According to various surveys, the average adult male can do one pull-up. He can bench press 160 pounds once. He weighs 175 pounds and is on the chubby side. His flexed biceps measurement is 13 inches. After the age of 30, his body weight continues to go up and his lean body mass goes down. His athletic prowess begins to decline at age 31.
In short, average kinda sucks. Today's average is, in fact, below average.
Average Is Not a Goal
Many begin their fitness and strength training journey as below average. For various reasons, they're weaker than the normal person, fatter than the normal person, or punier than the average person. Ask any fat guy and he'll tell you being "not fat" is a primary goal. That's understandable.
But being average, especially today's version of it, is not a very lofty goal. That bar is set very low. Average shouldn't be the finish line – it should be the starting line. Your goal is probably not to achieve a state of average. But sometimes, average sneaks up on us.
Maintenance Phase is BS
"I'm just going to maintain for a while" is a phrase we often hear. Much like being "almost pregnant" and "a little gay," maintenance mode is a nonsensical phrase describing a condition that does not exist. There is no maintenance phase; there is only progression and regression. You're either moving forward or you're moving backward. "Maintenance" is a cute way of describing slow, almost unnoticeable regression.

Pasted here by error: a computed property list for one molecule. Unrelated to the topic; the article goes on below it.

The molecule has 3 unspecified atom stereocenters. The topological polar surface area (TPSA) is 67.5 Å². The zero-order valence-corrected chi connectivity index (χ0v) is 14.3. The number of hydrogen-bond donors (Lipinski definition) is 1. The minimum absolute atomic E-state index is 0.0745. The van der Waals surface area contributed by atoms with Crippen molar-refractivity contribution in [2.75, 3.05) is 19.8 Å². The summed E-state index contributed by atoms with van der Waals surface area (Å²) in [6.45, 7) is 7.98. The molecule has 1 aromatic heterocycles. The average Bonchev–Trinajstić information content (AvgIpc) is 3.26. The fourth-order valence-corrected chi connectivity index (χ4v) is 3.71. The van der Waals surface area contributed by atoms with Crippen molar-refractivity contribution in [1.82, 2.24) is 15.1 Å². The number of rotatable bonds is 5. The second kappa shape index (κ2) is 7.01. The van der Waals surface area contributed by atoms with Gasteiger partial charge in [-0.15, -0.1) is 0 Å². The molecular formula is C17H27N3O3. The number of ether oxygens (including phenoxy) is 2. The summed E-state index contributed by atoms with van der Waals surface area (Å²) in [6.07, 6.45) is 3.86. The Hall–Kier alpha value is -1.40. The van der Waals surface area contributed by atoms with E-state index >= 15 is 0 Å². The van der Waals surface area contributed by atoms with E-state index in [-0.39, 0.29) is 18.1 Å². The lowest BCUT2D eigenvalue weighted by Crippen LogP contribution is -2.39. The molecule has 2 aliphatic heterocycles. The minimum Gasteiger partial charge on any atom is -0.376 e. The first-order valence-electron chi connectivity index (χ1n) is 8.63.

"Not true," the average man says, "I've been at a place where my weight was about the same, my strength was about the same, and I looked about the same!"
But is this really true? Maybe you continued to train but let your diet slip. Or maybe you slacked on training but kept your diet in check. Both can lead to a state of perceived stagnation. Your body teeters between making progress and losing ground. But the tipping point is always the same: a slow motion step backward.
The body is perfectly happy being average and will quickly return to that set point, even with moderate attention to diet and training. Look around your gym. Do you see people making tons of progress or is everyone pretty much barely holding on to the progress they've made? Who wants to spend hours every week at the gym just to look mediocre and perform "okay?"
Now, what if this IS incorrect? Maybe there really is a state of stasis. What if you can stay right where you are without regressing or progressing? Then "there is no maintenance phase" is still a good mindset to adopt because it keeps you on track and, ultimately, it works.
A State of Half-Assery
Assuming that you can "maintain" will subconsciously lead to half-assery. And half-assed training and half-assed nutrition only slows degeneration. Half-assed good nutrition doesn't halt fat gain as we age, it just slows down the rate of accumulation.
Sure, sometimes we all have to be in "maintenance phase" when life throws us a curve ball. Just keep it as short as possible and never do it on purpose. Spend too long in maintenance phase and you become average. Spend too long in average and you become "average American average" – formerly known as fat and weak.
Screw average. Strive for more.